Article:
Similarly, the boxers’ accounts portrayed here reveal that both religious and non-religious athletes feel encouraged to approach (or not approach) religion in their own way. Religious athletes’ stories revealed a sense of acceptance within the boxing environment, portrayed by how they spoke of feeling comfortable in praying before fights. The use of prayer prior to fights has previously been promoted as a method to help enhance performance and well-being before, during, and after competition [26
]. This may be due to allowing athletes to feel more confident prior to performance and giving athletes a reflective time following competition during which deeper meaning can be given to their success or failure [27
]. For boxers, competition is not only outcome dependent but also carries the ever-present risk of injury and/or inability to meet one’s own personal expectations. For athletes for whom prayer is a part of who they are and not just a pre-performance ritual, prayer can provide them with a powerful connection to a greater being and help reduce the anxiety that comes along with uncertainty, allowing them to focus on their performance [28
The storying of language as an integral component of one’s identity by one boxer presents an interesting insight into the way identities are shaped and constrained within an individual’s macro- and micro-level sociohistorical contexts [29
]. The tension felt by Ryan due to his inability to speak the same language as some of his teammates reflects the prominent role that language plays in allowing an individual to shape who they are through their language and discourse [30
]. On the surface the Canadian National Boxing Team reflects the larger Canadian social context, in that it is a multi-lingual context comprised of athletes whose mother tongue is English, French, or another native language. Understanding the historical context of bilingualism in Canada allows for a deeper understanding of the tension that exists between English and French speakers. Despite being a bilingual country, English and French have never been equal languages in Canada, with French being confined to very few regions outside of its main base in the province of Quebec. With increased immigration to Canada, the presence of French speaking regions has further declined as many immigrants have chosen to adopt English rather than French [31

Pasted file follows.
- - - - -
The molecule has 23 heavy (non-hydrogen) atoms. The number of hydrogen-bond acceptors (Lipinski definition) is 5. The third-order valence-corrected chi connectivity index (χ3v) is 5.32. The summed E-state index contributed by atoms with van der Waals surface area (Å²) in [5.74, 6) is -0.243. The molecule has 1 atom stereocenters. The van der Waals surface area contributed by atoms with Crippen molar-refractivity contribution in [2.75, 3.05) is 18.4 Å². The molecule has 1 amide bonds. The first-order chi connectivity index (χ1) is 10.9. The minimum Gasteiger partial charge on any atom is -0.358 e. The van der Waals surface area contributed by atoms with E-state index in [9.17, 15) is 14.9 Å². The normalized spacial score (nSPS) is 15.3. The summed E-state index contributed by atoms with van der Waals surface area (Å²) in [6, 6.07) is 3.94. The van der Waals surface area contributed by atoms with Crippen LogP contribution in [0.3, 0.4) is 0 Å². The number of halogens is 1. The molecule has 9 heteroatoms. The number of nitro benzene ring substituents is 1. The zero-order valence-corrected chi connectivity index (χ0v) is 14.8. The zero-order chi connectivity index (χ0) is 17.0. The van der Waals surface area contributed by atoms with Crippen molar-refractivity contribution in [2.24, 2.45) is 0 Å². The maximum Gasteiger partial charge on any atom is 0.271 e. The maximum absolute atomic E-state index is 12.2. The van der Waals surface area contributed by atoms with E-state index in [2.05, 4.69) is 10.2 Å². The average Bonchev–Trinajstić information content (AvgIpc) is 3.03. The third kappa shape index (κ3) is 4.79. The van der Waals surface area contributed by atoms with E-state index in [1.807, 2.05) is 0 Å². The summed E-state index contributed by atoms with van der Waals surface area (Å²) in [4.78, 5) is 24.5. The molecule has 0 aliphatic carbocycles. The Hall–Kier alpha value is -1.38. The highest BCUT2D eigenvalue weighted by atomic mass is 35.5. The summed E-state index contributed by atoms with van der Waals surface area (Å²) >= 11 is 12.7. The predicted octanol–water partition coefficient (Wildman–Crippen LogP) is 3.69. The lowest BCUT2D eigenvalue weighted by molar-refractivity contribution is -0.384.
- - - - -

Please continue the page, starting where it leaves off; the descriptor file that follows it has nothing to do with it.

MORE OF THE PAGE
]. This may be due in part to English becoming the global language, spreading across the world as the official language in many countries and the most widely taught second language [32
]. The perceived dominance of the English language is evident in Ryan’s account as he tells about how his teammates were tasked with speaking their second language to accommodate his inability to speak French. Though Ryan’s Francophone teammates willingly complied most of the time, there remained times of discord when they reverted to French, particularly during stressful times such as competition. Ryan did not express a need to learn French, but rather seemed to prefer subverting his identity due to being unable to express himself as he wished he could. The reluctance to adapt may be akin to members of a dominant culture tasking immigrants with the responsibility to change when they arrive in a new society rather than being willing to engage in a shared process of change (i.e., acculturation loads) [33
]. Ryan finds himself at odds, as outside of the boxing context he may feel he is part of the dominant culture; however, within the boxing context Ryan’s story resembles the alienation felt by immigrants tasked with shouldering the need to change. Although the roles are switched, with Ryan believing the responsibility to change lies with his teammates, his feeling of alienation is due to his reluctance to engage in a reciprocal relationship of learning. Feeling alienated resulted in Ryan feeling unable to express himself as he wished he could, leaving him unable to perform his identity.
The identities presented in this paper do not comprise the full range of those expressed by athletes through their stories. The identities included, however, were discussed in depth, allowing us to provide a clear and critical storyline. This is not to suggest that these identities deserve more attention than others, it is merely the practical approach taken by us in our analysis of these four stories. Future researchers should look to provide a more extensive overview of the range of identities presented by athletes, rather than constraining stories to those that are “more interesting.” As researchers and practitioners, a goal should be to critically look at the stories we choose to tell and those we dismiss and why this is the case, as this may lead to the perpetuation of dominant storylines over others.